Bernie has already won the future of the Democratic Party

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Bernie Sanders You are our hope!

 

As the Democratic presidential contest reaches the third state, what began as a coronation is now an exciting dead heat. Yet by one measure, Bernie Sanders is ­already a clear winner.

Regardless of whether the senator from Vermont captures the actual nomination, he has won the future of the Democratic Party.

Sanders is demolishing the last remnants of the old order, as represented by Hillary Clinton and her split-the-difference triangulation. It is Sanders, not she, who is the true heir of the radical politics of Barack Obama.

Calling a paradigm shift is like forecasting a recession — predict it often enough and you’ll eventually be right. Yet the developments unfolding before our eyes suggest the Democratic Party is undergoing a massive change. And a 74-year-old socialist is the architect.

A major piece of evidence is the enormous youth vote he attracts. In Iowa and New Hampshire, he beat Clinton by about 70 points — 84 percent to 15 percent — among voters under age 30. And despite the nasty demands by Madeleine Albright and Gloria Steinem that women must support Clinton, Sanders got 82 percent of the young female vote.

By contrast, Obama in the 2008 primaries typically beat Clinton among young people by about 20 points. With studies showing that most people stay in their first political party for many years, the young, ultra-liberal voters who turned out for Obama, and who are being joined by the Sanders wave, could dominate the party for a generation.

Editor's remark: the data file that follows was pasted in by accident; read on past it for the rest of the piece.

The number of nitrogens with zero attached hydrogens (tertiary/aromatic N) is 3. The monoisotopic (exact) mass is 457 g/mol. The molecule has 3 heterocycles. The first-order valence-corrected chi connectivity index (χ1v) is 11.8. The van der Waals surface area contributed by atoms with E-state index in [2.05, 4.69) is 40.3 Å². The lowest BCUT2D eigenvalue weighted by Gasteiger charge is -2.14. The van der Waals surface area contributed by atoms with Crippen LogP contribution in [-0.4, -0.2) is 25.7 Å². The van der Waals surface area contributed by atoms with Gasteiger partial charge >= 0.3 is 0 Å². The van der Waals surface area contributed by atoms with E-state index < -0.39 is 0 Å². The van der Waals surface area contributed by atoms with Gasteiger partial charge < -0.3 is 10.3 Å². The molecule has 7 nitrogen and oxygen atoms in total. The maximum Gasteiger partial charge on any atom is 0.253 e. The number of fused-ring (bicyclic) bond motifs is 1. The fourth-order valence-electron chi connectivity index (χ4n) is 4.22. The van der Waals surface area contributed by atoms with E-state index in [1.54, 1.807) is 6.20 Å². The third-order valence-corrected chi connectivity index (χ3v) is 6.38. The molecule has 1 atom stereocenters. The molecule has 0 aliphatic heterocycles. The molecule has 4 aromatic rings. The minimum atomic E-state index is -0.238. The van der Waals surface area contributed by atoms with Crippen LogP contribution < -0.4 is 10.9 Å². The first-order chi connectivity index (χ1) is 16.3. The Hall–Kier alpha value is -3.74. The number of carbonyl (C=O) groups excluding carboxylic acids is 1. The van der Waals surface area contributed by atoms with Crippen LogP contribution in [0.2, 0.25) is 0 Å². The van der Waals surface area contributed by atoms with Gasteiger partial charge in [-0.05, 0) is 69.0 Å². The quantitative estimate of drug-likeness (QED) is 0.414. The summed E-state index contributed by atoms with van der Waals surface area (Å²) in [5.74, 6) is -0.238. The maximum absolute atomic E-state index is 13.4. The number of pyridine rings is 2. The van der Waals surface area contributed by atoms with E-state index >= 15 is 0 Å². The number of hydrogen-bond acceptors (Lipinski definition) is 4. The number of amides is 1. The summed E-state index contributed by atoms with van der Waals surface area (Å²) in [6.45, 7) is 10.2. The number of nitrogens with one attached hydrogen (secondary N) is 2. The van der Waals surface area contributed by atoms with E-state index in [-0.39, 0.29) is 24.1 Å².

The implications are huge. Sanders’ call for a single-payer health-care system is a fantasy now, but it will outlive the campaign. His call for tuition-free public colleges won’t be forgotten, nor will his demands for enormous tax hikes on upper incomes. They’ll all be back as platform planks no matter what happens this year.

A second piece of evidence about Sanders’ impact is the way Clinton is jettisoning her incremental approach and embracing his anti-Wall Street, populist agenda. She’s calling herself a “progressive,” a word no one ever used to describe her, while also insisting that she is better able to get things done.

It would be an understatement to say the approach needs work. In New Hampshire, she urged voters to “bring both your heart and your head” on primary day — and promptly lost by 21 points.

There is, of course, an irrational dimension to the Sanders phenomenon. Obama is the most far-left president in memory, with his liberalism mixing higher taxes, an explosion of regulations and an expansion of social programs with a weak foreign policy.

The results everywhere are ­awful: The economy never fully recovered from the recession, and looks ready to slip back again. The world Obama tried to withdraw from is on fire, with talk of a global war growing louder.

America doesn’t need a double dose of the same bad medicine, but that is what young Democrats want. They believe Obama has been too moderate and see Clinton as even more old-school.

The party made this mistake before. After Lyndon Johnson ushered in the Great Society, a new generation furious about Vietnam pushed him aside for successors who were radicals at home and doves abroad.

Fortunately, most did not win the White House. Hubert Humphrey and George McGovern were rejected by voters, and Jimmy Carter probably would have been, too, were it not for the backlash over Watergate. After Carter’s disastrous term, the GOP won the next three thanks to Ronald Reagan’s pro-growth agenda and muscular foreign ­policy.